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Topic: Crochet Hand Muffler Pattern? (and how to make cheap yarn look more expensive ti  (Read 7369 times)
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« on: October 07, 2007 07:48:27 PM »

I am looking for a muffler pattern, but all I find when i type in the word, is scarf patterns. My grandmother used to call scarves mufflers so I understand but I am looking for the kind little girls used to use to keep their hands warm. I grew up in the 70's and she actually made us some
(she was also the most amazing sewer and sewed us all faux fur coats with hand mufflers to match those too!). But I no longer have one to copy.

I think a basic tube could suffice, but I wouldn't want it to be too loose. My sister and I had crocheted and fabric ones, some had a strap that hung from your neck so you just could pop your hands in anytime. I's like to make a crocheted one for my 6 yr old niece who is sucha  girly girl and would love one. Any patterns? Suggestions or ideas?
Thanks in advance for any help or tips! Speaking of which and also of my dear grandmother, she had a depression-era tip for making "cheap" yarn look more expensive or luxurious (if this tip is widely known, forgive me for re-posting!);
When yarns were very expensive during the depression, my grandmother would get whatever yarn she could, often not the highest quality (in looks anyway). she would crochet or knit something in very basic stitches like single or double crochet, using fairly tight stitches. When done, she would very carefully, use a hairbrush to brush the yarn. She could make Woolworth yarn look more like mohair. In years to follow she would still use this method (especially on small items like hats) to make yarn just look more sophisticated. It works really well using a plain old nylon brush but NOT THE KIND THAT HAS THE LITTLE PLASTIC BALLS ON THE END OF THE BRISTLE TIPS! Those will pull out your stitches. Recently I used this method to make some leaves I crocheted for a scarflette, look better when compared to the more expensive yarn I used for the flowers they surrounded. If you go to far you can trim the "fluff" with a small scissor so easily. Sometimes the item also feels softer, but this is on a yarn by yarn basis. Smiley Hope you enjoy the tip!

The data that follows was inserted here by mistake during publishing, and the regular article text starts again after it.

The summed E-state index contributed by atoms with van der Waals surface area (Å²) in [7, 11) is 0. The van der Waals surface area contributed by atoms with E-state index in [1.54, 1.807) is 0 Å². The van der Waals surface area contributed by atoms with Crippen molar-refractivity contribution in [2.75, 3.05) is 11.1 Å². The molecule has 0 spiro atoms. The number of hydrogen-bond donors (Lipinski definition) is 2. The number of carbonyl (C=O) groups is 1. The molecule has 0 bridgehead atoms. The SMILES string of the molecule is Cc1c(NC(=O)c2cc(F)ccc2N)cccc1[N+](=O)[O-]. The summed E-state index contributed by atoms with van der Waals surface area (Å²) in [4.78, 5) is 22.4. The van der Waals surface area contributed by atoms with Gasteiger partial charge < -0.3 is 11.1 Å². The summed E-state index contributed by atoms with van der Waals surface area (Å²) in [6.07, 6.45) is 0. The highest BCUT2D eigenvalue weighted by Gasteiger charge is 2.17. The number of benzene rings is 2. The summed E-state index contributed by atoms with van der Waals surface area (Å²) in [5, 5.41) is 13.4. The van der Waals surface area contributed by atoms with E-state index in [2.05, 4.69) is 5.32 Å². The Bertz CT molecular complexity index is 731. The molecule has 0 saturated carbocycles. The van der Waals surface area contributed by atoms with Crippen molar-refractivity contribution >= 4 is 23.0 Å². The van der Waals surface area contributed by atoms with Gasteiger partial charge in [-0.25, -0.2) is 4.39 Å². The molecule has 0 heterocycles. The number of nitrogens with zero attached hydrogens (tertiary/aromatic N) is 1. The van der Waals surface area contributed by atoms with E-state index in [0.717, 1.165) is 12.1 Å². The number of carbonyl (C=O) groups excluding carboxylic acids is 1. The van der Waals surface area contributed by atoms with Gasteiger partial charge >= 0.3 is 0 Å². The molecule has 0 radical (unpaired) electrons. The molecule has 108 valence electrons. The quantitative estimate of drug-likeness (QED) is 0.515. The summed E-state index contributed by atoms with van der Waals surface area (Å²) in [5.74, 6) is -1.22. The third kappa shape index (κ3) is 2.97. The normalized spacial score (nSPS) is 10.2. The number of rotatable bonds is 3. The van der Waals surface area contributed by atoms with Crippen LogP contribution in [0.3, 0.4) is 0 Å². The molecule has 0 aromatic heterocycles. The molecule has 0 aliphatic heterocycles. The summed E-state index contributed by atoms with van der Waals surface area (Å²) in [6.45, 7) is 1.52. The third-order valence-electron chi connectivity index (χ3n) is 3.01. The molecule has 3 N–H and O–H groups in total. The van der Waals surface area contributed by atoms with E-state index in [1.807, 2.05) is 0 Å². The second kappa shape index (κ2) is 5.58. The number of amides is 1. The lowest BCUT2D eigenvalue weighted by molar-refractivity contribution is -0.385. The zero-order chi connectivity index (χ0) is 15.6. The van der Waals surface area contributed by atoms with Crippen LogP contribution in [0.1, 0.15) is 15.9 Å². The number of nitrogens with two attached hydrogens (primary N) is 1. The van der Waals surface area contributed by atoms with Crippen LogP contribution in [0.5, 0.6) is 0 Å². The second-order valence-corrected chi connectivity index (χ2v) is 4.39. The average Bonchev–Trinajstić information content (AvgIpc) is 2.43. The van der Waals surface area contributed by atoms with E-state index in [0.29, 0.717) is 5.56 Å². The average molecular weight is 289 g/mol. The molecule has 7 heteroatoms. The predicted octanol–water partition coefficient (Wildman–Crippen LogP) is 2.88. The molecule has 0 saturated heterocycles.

« Last Edit: October 07, 2007 07:50:16 PM by alyce1611 » THIS ROCKS   Logged
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Um, so how does this work?

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« Reply #1 on: October 07, 2007 08:39:24 PM »

I would think a double layer tube would be better than a single tube.  and if you made the outside tube bigger, you could stuff the inside layer with filling to make it warmer.  And I think if you used as smaller than recommended hook would make a nice dense fabric, which would be pretty warm.

I've heard of brushing yarn before, but I didn't know why people would.  Maybe I'll try it sometime (i have lots of cheap acrylic laying around).  Thanks for the tips and good luck!

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« Reply #2 on: October 08, 2007 04:37:27 AM »

First, for the muffler - All I have are knitting patterns, but what you could do is the outside in a "cheapy" yarn, like RH SS, either flat or round, then FO and attach a second yarn with a tighter guage and better (read warmer) quality - maybe a WW held with a fur yarn ? and make that tube on both sides, then push inside the first tube. That would also let you have the layers for extra insulation.

I brush the inside of my mittens. Makes them warmer Smiley

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« Reply #3 on: October 08, 2007 04:48:54 AM »

What you want is a muff rather than a muffler --- I know it might sound like a dangerous search Smiley, but when I typed in knit muff in google - first thing was a knitty pattern for what you are looking for.
Check this out...
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« Reply #4 on: October 08, 2007 10:19:27 AM »

I would say crochet a tube the size you want then maybe line it with fleece for warmth and fun fur or something like that can give it the girly effect for a trim

« Reply #5 on: October 08, 2007 03:02:57 PM »

I found this pattern for a muff on lion brand, you need to sign up though.


Just scroll to the bottom for the crochet pattern for the muff, because theres a knit and crochet pattern there for it.  Also try searching muff or mitten on the site, i think i seen more besides this one there.
« Reply #6 on: October 08, 2007 03:24:41 PM »

Thanks for all the great helpful replies and suggestions! I didn't think of lining or a double layer before. Now that you mention it, "muff" sounds more like it, though yes, must add "crochet" (or knit) before the word when Googling! I never thought to brush the insides of mitten but that too sounds like a good idea. It really does spruce up the cheapie stuff you have bits and pieces of. I signed up to Lionbrand so i will be checking that pattern too. Again thanks:o)
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« Reply #7 on: October 12, 2007 06:42:19 AM »

This one isn't crocheted, it is made on the Knifty Knitter http://cache.lionbrand.com/patterns/BK4K-0701005.html I love using my Knifty Knitters, they are so easy and fun!!!!

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